tuna sauce with tomatoes and garlic
for those of you who are going to start lent and fast from eating meat during the lenten period, this recipe's for you. for those of you who are on a budget and like tuna, but are sick of eating it straight out of the can (not that there's anything wrong with that!), this recipe's for you. for those of you who just want to use up stuff in their pantry, try it out too. the premise is some good tomato sauce made with EVOO and tuna thrown in near the end. maybe it was just that specific can, but i felt like i could taste the metal "tin" that the tuna was stored it. not so pleasant. also, be sure to add lots of parsley because a) it's good for you, b) it looks pretty in the dish and c) (most importantly) it makes it taste 10000x better!

celery and potatoes braised in EVOO and lemon
the title doesn't do justice to the subtle flavours that come from this dish. granted that it really doesn't jump out as super seasoned, it's the simplicity and subtle nature of the flavours of this dish that really make it shine. celery is usually given a bad connotation, but i guarantee you, here, it's all lost. it just becomes mellow. be sure though, to season well with salt. also, grate in 1/4 of the rind from the lemon and thrown in the "emptied" lemon shell with the dish while it's braising. it imparts a mild lemon fragrance throughout the dish, that is only accentuated by the use of a fruity olive oil. be sure not to serve this after a strong dish (like steak alla fiorentina) because then, the beauty of it disappears.

3 more down, 478 to go!

Saturday, January 16, 2010

"hum-drum" weekdays

so, after dinner with heather, i couldn't bare throwing away all that beautiful flavour so i decided to make "smothered onion sauce". it's super easy to make and not expensive at all. plus, it's one of those dishes that one could imagine as the cover of bon appetit magazine because it's just so simple, so clean, so perfect. 4 servings later, i'm so glad that i threw that empty pan in the fridge and waited for 30 mins to make this sauce.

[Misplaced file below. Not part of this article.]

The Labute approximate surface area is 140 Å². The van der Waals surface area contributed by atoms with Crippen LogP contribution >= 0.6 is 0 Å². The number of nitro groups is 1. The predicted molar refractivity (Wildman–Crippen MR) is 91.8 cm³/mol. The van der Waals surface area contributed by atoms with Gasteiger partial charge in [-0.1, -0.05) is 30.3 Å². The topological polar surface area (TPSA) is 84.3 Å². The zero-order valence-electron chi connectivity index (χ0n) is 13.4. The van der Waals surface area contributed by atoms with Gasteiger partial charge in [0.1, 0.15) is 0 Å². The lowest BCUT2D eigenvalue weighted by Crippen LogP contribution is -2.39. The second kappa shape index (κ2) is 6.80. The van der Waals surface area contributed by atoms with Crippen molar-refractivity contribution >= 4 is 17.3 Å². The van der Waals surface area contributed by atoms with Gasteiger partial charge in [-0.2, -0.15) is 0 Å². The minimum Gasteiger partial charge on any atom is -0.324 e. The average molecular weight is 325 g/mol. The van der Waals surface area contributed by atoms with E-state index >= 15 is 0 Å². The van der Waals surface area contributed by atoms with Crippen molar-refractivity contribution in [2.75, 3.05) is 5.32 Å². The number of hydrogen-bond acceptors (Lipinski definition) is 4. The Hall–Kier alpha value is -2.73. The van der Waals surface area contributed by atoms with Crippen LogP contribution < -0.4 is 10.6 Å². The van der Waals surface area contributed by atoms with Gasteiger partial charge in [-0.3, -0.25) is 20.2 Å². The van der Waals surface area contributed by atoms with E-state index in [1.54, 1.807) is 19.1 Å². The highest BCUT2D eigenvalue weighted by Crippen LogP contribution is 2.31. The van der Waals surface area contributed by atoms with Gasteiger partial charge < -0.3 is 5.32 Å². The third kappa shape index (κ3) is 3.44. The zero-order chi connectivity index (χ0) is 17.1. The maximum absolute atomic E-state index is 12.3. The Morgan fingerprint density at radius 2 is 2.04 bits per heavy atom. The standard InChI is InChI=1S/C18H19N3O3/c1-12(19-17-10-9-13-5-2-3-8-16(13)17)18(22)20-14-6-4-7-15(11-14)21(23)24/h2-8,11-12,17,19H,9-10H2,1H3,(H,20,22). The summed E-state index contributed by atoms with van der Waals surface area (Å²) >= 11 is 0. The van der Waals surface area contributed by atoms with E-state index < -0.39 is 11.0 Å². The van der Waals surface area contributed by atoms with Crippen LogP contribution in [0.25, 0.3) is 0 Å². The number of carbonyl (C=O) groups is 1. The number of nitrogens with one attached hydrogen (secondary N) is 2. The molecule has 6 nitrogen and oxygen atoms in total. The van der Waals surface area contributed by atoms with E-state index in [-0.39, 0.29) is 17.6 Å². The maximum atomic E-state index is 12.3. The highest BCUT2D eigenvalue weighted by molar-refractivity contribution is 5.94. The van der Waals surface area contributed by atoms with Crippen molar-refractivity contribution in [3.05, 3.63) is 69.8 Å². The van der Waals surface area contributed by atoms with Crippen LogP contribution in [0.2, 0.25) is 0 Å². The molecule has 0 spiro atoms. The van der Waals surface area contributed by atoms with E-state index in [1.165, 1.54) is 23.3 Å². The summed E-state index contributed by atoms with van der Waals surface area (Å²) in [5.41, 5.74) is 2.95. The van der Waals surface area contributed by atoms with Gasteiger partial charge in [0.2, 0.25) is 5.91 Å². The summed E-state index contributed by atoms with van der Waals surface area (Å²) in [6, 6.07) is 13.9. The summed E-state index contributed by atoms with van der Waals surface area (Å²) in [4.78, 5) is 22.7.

Steak alla Fiorentina = a perfectly grilled steak over a charcoal fire rubbed with raw garlic at the very end, giving just a support to a good piece of meat. to recreate this in residence, i had my solo george foreman grill. not charcoal, but it didn't turn out half bad. i think i can say though, that i'm just not a steak person. but, the garlic at the end did come through and it was good.

what i did love, was sauteed zucchini with garlic and olive oil. YUM. now that, i could eat time and time again. it was crunchy but soft. definitely made 4 servings and are them all in one... oops. is it ok to eat 1 lb of zucchini? oh well, hope so!

with that, 3 more down, meaning 378 to go!

ccsa friends and more

a last minute get together with rahul and kevin led to a menu of:

- tonnarelli al burro e rosmarino
- braciola di maiale arrostita con salvia e vino bianco
- broccoli rosolati con burro e parmigiano
(- frozen red pepper and chicken pizza)
(- fried hot italian sausage)
(- baked italian meatballs)
(- anise-scented rasberry tart)
(- french vanilla ice cream)

how can only 3 people eat that much? funny story... first, it was 2. then 3. then 4.... then 5... then 6? and then a roommate thrown in for fun. hahaha, the joys of 510b london hall.

tonnarelli is a square-shaped handmade pasta that my friend claudia and i worked on for a good hour. not that it was particularly difficult, but chatting and dry air caused us to have to work the dough a lot more than we though. on the up hand, no clumps here! the pasta was litteraly dipped into hot water before it was ready to be thrown into the pan of flavours butter (i didn't end up straining it like the recipe said, but i liked it. it showed the ingredients which added an element of beauty to the final dish.)